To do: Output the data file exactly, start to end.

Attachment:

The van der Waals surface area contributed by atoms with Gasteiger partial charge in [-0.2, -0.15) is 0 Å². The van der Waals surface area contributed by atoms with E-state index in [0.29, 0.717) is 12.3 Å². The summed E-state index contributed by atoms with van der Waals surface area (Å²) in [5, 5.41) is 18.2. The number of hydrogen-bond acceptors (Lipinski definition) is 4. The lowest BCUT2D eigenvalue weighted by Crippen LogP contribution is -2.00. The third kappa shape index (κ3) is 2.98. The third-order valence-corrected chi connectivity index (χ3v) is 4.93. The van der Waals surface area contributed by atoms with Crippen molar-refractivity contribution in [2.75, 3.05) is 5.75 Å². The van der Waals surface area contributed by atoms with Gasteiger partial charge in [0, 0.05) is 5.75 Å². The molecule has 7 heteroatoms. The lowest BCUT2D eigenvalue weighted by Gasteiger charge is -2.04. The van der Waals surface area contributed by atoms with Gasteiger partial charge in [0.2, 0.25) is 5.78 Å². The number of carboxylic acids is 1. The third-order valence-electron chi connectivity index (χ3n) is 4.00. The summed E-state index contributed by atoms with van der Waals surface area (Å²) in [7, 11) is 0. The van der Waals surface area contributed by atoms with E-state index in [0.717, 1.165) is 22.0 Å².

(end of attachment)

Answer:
The van der Waals surface area contributed by atoms with Gasteiger partial charge in [-0.2, -0.15) is 0 Å². The van der Waals surface area contributed by atoms with E-state index in [0.29, 0.717) is 12.3 Å². The summed E-state index contributed by atoms with van der Waals surface area (Å²) in [5, 5.41) is 18.2. The number of hydrogen-bond acceptors (Lipinski definition) is 4. The lowest BCUT2D eigenvalue weighted by Crippen LogP contribution is -2.00. The third kappa shape index (κ3) is 2.98. The third-order valence-corrected chi connectivity index (χ3v) is 4.93. The van der Waals surface area contributed by atoms with Crippen molar-refractivity contribution in [2.75, 3.05) is 5.75 Å². The van der Waals surface area contributed by atoms with Gasteiger partial charge in [0, 0.05) is 5.75 Å². The molecule has 7 heteroatoms. The lowest BCUT2D eigenvalue weighted by Gasteiger charge is -2.04. The van der Waals surface area contributed by atoms with Gasteiger partial charge in [0.2, 0.25) is 5.78 Å². The number of carboxylic acids is 1. The third-order valence-electron chi connectivity index (χ3n) is 4.00. The summed E-state index contributed by atoms with van der Waals surface area (Å²) in [7, 11) is 0. The van der Waals surface area contributed by atoms with E-state index in [0.717, 1.165) is 22.0 Å².